International students are welcomed into the Master of Nutrition Science and Policy program.  Due to the low residency nature of the program, international students should be advised of the following visa and immigration regulations:

  • Participation in the MNSP program allows international students to be in the US only during the required onsite residencies. 
  • Participation in the residencies on a tourist visa is not permitted.  International students are issued an I-20 form to obtain an F-1 student visa.  A new I-20 must be issued for each residency, at a cost to the student of approximately $200 US. 
  • To be eligible for the F-1 student visa, international students must register for a minimum of two academic credits each semester they are in the program.
  • In addition to meeting the standard admission requirements, applicants must possess a minimum TOEFL (Test of English as a Foreign Language) score of 100 on the internet-based exam or a score of 6.5 on the IELTS exam.  
  • International students in the MNSP program are not eligible to participate in Optional Practical Training (OPT) upon completion of the program.

Questions about prerequisites or eligibility?

Contact Dr. Lynne Ausman, D.SC., Program Director (, 617.636.3712). Dr. Ausman is available to discuss your eligibility for the program and answer specific questions about prerequisites.  Making up select prerequisite courses is easy to do. We can help with recommendations, so please don't hesitate to reach out to us.

Any material not submitted electronically must be sent via FedEx or DHL services and should be addressed to:

Office of Admissions,
Tufts University
Friedman School of Nutrition Science and Policy
150 Harrison Avenue
Boston, MA 02111 

All materials related to an application for admission become the property of the Friedman School of Nutrition Science and Policy upon receipt and will not be returned or released to the applicant, either in original or photocopy form.


“Blended Learning” Format: On Campus + Online Learning

Students get the best of both worlds in the blended learning format: the flexibility and on-demand access inherent to online courses, and the opportunity to engage with faculty and peers in a scholarly and immersive setting ~ Lynne Ausman, Program Director of MNSP and Saqr Bin Mohammed Al Qasimi Professor in International Nutrition

The 10-credit* Master of Nutrition Science and Policy (MNSP) degree program is offered in a blended learning format enabling students from around the world to continue living where they choose, while studying at one of the world’s premier research universities. The program is designed with working professionals in mind, combining intense residency sessions in Boston each semester with facilitated online learning.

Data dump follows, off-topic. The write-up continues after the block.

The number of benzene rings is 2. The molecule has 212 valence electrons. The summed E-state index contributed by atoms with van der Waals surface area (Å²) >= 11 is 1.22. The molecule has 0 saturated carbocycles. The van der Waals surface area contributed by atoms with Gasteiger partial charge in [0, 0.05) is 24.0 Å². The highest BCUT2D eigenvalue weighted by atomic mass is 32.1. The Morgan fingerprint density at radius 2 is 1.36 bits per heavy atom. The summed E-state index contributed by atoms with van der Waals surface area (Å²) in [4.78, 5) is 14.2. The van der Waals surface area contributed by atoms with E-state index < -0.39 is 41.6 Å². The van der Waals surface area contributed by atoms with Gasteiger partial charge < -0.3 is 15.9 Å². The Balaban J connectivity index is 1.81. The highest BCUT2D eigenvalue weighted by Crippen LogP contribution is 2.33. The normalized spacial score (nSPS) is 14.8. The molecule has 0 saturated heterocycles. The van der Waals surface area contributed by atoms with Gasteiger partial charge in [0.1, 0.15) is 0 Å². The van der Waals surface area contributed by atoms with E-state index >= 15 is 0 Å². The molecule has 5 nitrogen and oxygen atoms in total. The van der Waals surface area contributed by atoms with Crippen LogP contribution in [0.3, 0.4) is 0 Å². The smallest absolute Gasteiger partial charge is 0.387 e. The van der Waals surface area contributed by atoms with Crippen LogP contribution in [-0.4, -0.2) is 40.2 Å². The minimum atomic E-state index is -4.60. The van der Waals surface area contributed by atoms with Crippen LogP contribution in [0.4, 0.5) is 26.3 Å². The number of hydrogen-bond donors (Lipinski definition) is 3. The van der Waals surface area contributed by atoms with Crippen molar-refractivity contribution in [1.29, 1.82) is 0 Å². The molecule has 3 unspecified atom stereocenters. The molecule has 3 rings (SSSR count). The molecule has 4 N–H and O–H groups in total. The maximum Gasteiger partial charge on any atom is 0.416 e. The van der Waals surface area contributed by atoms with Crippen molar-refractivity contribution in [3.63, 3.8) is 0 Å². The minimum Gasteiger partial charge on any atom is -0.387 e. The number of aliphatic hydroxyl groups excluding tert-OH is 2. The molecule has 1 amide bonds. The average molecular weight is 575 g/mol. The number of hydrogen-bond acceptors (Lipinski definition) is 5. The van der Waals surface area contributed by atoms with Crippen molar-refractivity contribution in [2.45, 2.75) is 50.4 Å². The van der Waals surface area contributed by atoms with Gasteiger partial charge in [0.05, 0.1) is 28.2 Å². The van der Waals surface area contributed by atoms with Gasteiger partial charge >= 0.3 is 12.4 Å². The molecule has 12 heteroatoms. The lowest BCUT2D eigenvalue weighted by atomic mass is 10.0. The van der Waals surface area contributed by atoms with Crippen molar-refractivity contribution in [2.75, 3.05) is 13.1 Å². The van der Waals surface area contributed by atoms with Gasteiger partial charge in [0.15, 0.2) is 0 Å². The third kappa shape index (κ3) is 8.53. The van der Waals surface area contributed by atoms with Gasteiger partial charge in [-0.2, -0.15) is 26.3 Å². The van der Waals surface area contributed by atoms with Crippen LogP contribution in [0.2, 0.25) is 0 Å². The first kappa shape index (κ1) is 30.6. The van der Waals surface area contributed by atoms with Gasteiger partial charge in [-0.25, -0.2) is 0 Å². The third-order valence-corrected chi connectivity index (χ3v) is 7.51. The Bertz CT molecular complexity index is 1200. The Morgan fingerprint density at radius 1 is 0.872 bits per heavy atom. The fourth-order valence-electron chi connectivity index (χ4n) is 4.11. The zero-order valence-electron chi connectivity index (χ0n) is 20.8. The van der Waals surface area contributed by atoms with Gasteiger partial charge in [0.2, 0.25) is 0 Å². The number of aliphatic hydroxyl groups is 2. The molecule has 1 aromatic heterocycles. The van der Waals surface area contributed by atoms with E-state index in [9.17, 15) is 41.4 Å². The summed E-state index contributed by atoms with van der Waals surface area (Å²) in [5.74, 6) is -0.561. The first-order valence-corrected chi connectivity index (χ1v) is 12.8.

*Please note that one-credit courses at Tufts are equal to four credits in other institutions. 

Unlike 100% online programs, MNSP students come together with Tufts faculty once a semester for approximately one week for interactive course work, lectures, seminars, and collaboration with their classmates. Following each residency session, the course continues in a highly facilitated online environment, building on knowledge and relationships that were developed on campus.

Benefits of Blended Learning

  • Tufts University Degree - The Master of Nutrition Science and Policy degree is conferred by Tufts University’s Friedman School of Nutrition Science and Policy in Boston, Massachusetts. Friedman School alumni are sought after and employed in a wide range of careers. The Friedman School’s doctoral programs were ranked first among 44 US universities who participated in the 2010 National Research Council’s ranking of graduate schools.

  • World Class Faculty - Friedman School faculty design and teach the courses. Students will work and interact with faculty in-person throughout the residency sessions and will continue engaging with faculty and other students during the online portions of each course.

  • Flexibility and Convenience - The blended learning format affords students the ability to earn a degree without a permanent residency at the University. The program is designed to be completed in 12 months, but students are able to extend their studies if they choose to take fewer courses each semester.
Name Title General Research
Ausman, Lynne Professor

Effect of dietary fat, cholesterol, and fiber on coronary artery disease and colon cancer; nutritional primatology;...

Boyd, Erin Adjunct Instructor

Prevention of acute malnutrition 

Das, Sai Krupa Assistant Professor

Energy regulation in humans; obesity; energy expenditure; body weight regulation; caloric restriction.

Folta, Sara Assistant Professor

My research interests focus on public health nutrition, or the utilization of community-based strategies for...

Goldsmith, Marcy Adjunct Lecturer
Hastings, David Adjunct Professor

Organizational behavior and design, management control systems.

Hendricks, Kristy Adjunct Associate Professor

Pediatric nutrition, maternal and child health, clinical nutrition, clinical trials in international pediatric...

Houser, Robert Assistant Professor
Kane, Kelly Assistant Professor
Kennedy, Eileen Professor

Assessing the health and nutrition impacts of policies and programs; nutrient density and diet diversity;...

Lichtenstein, Alice Stanley N. Gershoff Professor of Nutrition Science and Policy

General research focus is on assessing the interplay between diet and heart disease risk factors.

Marino-Costello, Elizabeth Clinical Instructor, Frances Stern Nutrition Center
Masters, William Professor

Food policy and agricultural development, technology and markets

Prelack, Kathy Visiting Instructor
Saltzman, Edward Associate Professor

Obesity and body weight regulation in humans

Van Rompay, Maria Instructor

Investigation of dietary, sociodemographic, and cardiometabolic risk factors associated with type 2 diabetes and...